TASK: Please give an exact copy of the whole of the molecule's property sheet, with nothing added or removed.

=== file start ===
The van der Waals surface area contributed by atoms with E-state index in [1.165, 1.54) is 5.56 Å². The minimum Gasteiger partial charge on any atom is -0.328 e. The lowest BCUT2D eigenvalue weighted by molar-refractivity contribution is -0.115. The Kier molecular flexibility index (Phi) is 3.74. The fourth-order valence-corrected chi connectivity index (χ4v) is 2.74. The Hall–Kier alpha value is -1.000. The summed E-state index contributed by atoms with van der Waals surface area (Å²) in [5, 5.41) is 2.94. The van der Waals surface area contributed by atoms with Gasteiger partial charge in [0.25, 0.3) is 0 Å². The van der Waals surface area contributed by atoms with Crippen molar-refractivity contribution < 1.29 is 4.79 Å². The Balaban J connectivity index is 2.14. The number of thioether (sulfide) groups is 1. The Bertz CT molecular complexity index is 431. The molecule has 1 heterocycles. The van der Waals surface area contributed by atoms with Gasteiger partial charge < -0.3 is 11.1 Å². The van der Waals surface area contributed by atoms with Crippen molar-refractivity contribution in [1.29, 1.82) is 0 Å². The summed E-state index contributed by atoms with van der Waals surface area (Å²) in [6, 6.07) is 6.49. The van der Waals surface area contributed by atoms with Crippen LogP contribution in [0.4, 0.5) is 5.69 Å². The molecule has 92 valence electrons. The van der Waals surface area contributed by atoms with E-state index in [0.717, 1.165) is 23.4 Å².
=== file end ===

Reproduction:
The van der Waals surface area contributed by atoms with E-state index in [1.165, 1.54) is 5.56 Å². The minimum Gasteiger partial charge on any atom is -0.328 e. The lowest BCUT2D eigenvalue weighted by molar-refractivity contribution is -0.115. The Kier molecular flexibility index (Phi) is 3.74. The fourth-order valence-corrected chi connectivity index (χ4v) is 2.74. The Hall–Kier alpha value is -1.000. The summed E-state index contributed by atoms with van der Waals surface area (Å²) in [5, 5.41) is 2.94. The van der Waals surface area contributed by atoms with Gasteiger partial charge in [0.25, 0.3) is 0 Å². The van der Waals surface area contributed by atoms with Crippen molar-refractivity contribution < 1.29 is 4.79 Å². The Balaban J connectivity index is 2.14. The number of thioether (sulfide) groups is 1. The Bertz CT molecular complexity index is 431. The molecule has 1 heterocycles. The van der Waals surface area contributed by atoms with Gasteiger partial charge < -0.3 is 11.1 Å². The van der Waals surface area contributed by atoms with Crippen molar-refractivity contribution in [1.29, 1.82) is 0 Å². The summed E-state index contributed by atoms with van der Waals surface area (Å²) in [6, 6.07) is 6.49. The van der Waals surface area contributed by atoms with Crippen LogP contribution in [0.4, 0.5) is 5.69 Å². The molecule has 92 valence electrons. The van der Waals surface area contributed by atoms with E-state index in [0.717, 1.165) is 23.4 Å².